One of the great truths and part of the essential nature of the greatness of wine as a thing is that it does CHANGE. Wine evolves; it matures; it lives out its life sometimes grandly and over a great many years and sometimes its nature is that of the May Fly. How wine practically changes is for a long chemistry conversation and is fairly well known. But HOW a wine is going to change or AGE is fraught with so many tangential but crucial questions I’d argue that it is knowable only within a range, and not even very well at that.
Storage conditions – temperature (absolute temperature and temperature range), humidity, absence of vibration and light; quality and integrity of the cork; wine variety; reputation of the producer; winemaking style; appellation; hillside or valley floor…all of these factors will influence the wine’s ability to age, practically speaking. Then when you take into account your personal preferences (freshness of fruit, like or dislike of tannin and acid and wood, desire for tertiary aromas and flavors brought on by bottle bouquet and age) age-worthiness as a signifier of quality becomes much more complicated and ephemeral a conceit.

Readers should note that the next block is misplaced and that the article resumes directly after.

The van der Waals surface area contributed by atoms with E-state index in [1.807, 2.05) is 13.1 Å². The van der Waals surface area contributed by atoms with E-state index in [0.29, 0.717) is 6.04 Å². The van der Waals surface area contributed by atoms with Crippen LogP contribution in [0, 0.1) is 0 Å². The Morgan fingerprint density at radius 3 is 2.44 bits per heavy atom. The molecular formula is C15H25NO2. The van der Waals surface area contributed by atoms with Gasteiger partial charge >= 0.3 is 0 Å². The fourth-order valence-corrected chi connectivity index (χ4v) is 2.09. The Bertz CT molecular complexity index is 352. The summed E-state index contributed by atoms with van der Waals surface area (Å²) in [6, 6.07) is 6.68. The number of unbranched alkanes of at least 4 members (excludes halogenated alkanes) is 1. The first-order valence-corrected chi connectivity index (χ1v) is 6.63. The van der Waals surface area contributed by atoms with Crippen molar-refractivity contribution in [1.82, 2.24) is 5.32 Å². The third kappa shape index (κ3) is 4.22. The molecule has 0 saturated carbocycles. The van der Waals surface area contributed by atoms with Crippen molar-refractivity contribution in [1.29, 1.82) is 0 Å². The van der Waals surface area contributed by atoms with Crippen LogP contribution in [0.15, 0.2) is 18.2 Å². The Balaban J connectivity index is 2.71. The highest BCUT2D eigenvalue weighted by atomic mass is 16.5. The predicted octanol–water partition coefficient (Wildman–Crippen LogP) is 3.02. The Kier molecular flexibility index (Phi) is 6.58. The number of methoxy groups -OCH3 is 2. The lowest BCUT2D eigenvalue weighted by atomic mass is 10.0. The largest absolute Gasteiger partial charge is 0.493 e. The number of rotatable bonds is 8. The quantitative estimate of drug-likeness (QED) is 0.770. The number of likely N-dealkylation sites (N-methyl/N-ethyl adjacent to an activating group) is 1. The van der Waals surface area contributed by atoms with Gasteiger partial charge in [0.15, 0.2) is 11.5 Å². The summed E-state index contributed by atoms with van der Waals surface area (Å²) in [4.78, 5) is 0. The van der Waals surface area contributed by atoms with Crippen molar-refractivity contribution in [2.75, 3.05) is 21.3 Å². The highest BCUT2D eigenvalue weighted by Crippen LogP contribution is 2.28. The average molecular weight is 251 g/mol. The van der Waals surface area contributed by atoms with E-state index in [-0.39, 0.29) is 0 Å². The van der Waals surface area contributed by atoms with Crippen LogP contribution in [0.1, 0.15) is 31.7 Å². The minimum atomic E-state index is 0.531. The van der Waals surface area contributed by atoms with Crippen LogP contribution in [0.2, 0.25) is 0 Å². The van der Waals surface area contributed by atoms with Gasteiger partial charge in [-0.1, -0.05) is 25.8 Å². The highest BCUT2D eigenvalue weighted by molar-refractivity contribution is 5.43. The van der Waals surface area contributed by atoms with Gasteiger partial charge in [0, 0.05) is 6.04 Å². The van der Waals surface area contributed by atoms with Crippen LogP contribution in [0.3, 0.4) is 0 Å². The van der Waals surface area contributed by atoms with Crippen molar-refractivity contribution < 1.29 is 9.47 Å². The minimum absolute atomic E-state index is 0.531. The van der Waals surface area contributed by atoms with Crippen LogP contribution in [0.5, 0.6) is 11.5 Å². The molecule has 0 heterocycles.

The wine press and the avid wine consumer have taken a simple Old World reality that high-quality wines needed time to become enjoyable to drink and did their transmogrifying voodoo on it. What we are left with is a tarted-up New World notion that ascribes excellence to a dynamic that began as a purely pragmatic realization.
I would contend that there are no objective measures where affairs of the heart ( and of the palate) are concerned. I can measure the amount of titratable acid there is in a wine, the pH level, the amount of alcohol by volume, and a bunch of other things. What I can’t measure, though, is how these things make you feel, how all of these individual planks combine in your mouth and your mind and your heart to create your individual sense of the wholeness of the thing.